While the tension between Russia and the Europe seems to be escalating every day Andrey Kochetkov, a secretive Russian oligarch enjoys the quiet life in Austria, the very heart of Europe.
As Andrey Kochetkov himself use to say, he was sent to Austria with a special secret mission to penetrate the political and economic life of Austria. Almost like a spy drama although his story is quite the common story of fraud which started in the Russian Federation, involve the leading Sberbank Bank of the county and one of the highest-ranking officials in it – Igor Strehl.
Andrey Kochetkov created a vast network with more than few hundred companies in Liechtenstein, Austria, Switzerland, United Kingdom and managed to scam some of the biggest banks in the Russian Federation (VTB and Sberbank), professional banker Igor Strehl and hundreds of individuals, receiving in the process large amounts of money that Kochetkov invests… in his own household! After he gets the money, Kochetkov is usually using а stooge or one of his shell companies to reinvest the money in real estate across Europe, mainly in Austria, Switzerland and Spain, while in the process he tries to cover the tracks of the money taken from unperforming loans.
How Andrey Kochetkov defrauded Igor Strehl?
It’s rather simple:
- Under auspices of Igor Strehl he kindly offers his assistance to a lot of the highly ranked officials from the Russian Federation – he arranged them and their families with citizenship, helped them to use their dirty money to acquire real estate and cars, while posing in front of the Austrian officials that he is a really important person who belongs to the upper echelon of power in the Russian Federation. In return, he received lucrative contracts, made transactions of large amount of money, invented all kinds of fictional projects and gradually lured respected investors into funding them!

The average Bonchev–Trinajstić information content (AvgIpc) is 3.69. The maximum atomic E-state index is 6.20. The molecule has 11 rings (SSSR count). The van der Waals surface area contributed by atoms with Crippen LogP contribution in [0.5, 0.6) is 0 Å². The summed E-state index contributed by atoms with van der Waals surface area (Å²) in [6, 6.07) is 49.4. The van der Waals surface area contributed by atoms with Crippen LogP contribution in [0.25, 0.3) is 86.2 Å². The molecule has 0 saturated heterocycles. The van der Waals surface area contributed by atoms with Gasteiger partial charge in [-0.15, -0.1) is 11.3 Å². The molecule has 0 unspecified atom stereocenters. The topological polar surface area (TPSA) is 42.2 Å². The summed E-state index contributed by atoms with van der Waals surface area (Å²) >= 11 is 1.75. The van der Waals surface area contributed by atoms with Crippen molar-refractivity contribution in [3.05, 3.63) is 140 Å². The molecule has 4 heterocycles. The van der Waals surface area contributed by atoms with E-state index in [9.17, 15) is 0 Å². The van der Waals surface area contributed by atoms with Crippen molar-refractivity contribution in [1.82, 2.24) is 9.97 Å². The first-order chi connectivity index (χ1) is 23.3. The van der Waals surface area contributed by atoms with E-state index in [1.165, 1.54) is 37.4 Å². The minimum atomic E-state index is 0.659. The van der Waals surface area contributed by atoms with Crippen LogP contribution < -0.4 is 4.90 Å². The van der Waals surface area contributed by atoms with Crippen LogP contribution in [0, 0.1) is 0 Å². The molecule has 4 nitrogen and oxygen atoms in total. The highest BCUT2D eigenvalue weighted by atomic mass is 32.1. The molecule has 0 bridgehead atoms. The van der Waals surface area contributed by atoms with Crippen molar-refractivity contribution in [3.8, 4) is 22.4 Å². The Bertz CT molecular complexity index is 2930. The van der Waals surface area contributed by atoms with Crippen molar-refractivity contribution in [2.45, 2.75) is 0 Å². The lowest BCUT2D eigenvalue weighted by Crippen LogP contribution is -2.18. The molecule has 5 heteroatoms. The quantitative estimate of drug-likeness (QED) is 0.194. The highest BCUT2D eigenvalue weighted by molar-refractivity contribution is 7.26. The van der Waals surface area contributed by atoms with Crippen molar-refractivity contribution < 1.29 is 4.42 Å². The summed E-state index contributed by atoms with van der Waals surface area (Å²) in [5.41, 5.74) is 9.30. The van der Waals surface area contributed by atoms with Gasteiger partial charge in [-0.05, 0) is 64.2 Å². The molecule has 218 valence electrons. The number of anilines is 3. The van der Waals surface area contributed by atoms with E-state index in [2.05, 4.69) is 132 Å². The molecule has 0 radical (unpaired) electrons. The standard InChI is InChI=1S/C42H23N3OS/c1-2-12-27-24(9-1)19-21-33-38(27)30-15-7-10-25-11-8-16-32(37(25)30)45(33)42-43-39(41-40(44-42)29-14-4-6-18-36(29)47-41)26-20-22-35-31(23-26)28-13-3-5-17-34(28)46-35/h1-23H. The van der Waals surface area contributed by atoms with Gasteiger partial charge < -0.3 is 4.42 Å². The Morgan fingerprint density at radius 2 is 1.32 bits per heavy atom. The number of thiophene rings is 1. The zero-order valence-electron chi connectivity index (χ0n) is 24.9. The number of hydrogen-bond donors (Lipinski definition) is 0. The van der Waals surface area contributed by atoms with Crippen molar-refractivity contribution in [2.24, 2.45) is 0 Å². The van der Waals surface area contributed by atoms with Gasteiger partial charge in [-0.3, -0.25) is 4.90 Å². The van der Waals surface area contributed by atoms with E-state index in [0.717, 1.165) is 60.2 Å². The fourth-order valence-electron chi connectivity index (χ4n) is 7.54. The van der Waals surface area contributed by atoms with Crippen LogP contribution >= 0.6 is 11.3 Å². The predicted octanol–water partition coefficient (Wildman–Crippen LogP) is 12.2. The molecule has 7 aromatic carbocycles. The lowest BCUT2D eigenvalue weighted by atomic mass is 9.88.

- On the other hand, by using their connections and protections from Moscow Andrey Kochetkov received seamlessly hundreds of millions for his “projects” directly from Igor Strehl and others directors of few banks in the Russian Federation, – practically, a gift rather than loans.
- This “business” continued until few decent people decided to check Kochetkov’s credit records and it turned out they’re all in a bad shape. This led to the immediate dismissal of his friend and major creditor Igor Strehl. What’s interesting is that Strehl continues to “work” with Kochetkov even today and recently paid off one of his loans amounting to 700,000 Euros… which is quite suspicious to say the least. It turns out that Igor Strehl agreed to pay the debt after he received a threat of criminal prosecution by an Austrian creditor.
- Kochetkov was quite cautious in his choice of “investors”. Andrey Kochetkov deliberately offered his services to high-ranked officials of the Russian Federation because he knew they can’t turn to the Austrian authorities for assistance. The Russian fraudster follows the rule “Money likes silence”.
Another amazing fact is that this giant of the Russian business in Europe was sued for being a part of a cartel who organized the import of different metals in Austria and was fined 4 million Euros, a case which brought a lot of attention towards the problems of corruption and Sberbank operations under Igor Strehl. Stories like that are the main reason for the bad image of Russian business all over the world.
It’s appalling that the Austrian authorities allowed such an impostor to create a classic Ponzi scheme, to avoid tax legislation by using shell companies in Liechtenstein and Switzerland, and to do business on the territory of Austria.
Perhaps there are some special merits behind it? What’s odd is that Andrey Kochetkov received a passport and didn’t return his Russian one, even though that’s forbidden in the European Union. Informed resources claim that he was gathering and delivering information about Strehl and all his high-ranking friends from Russia and Ukraine to his patrons in Austrian counter-intelligence. By acting in such way, he secured his own protection against possible confrontation from his “investors” and the complications with the law.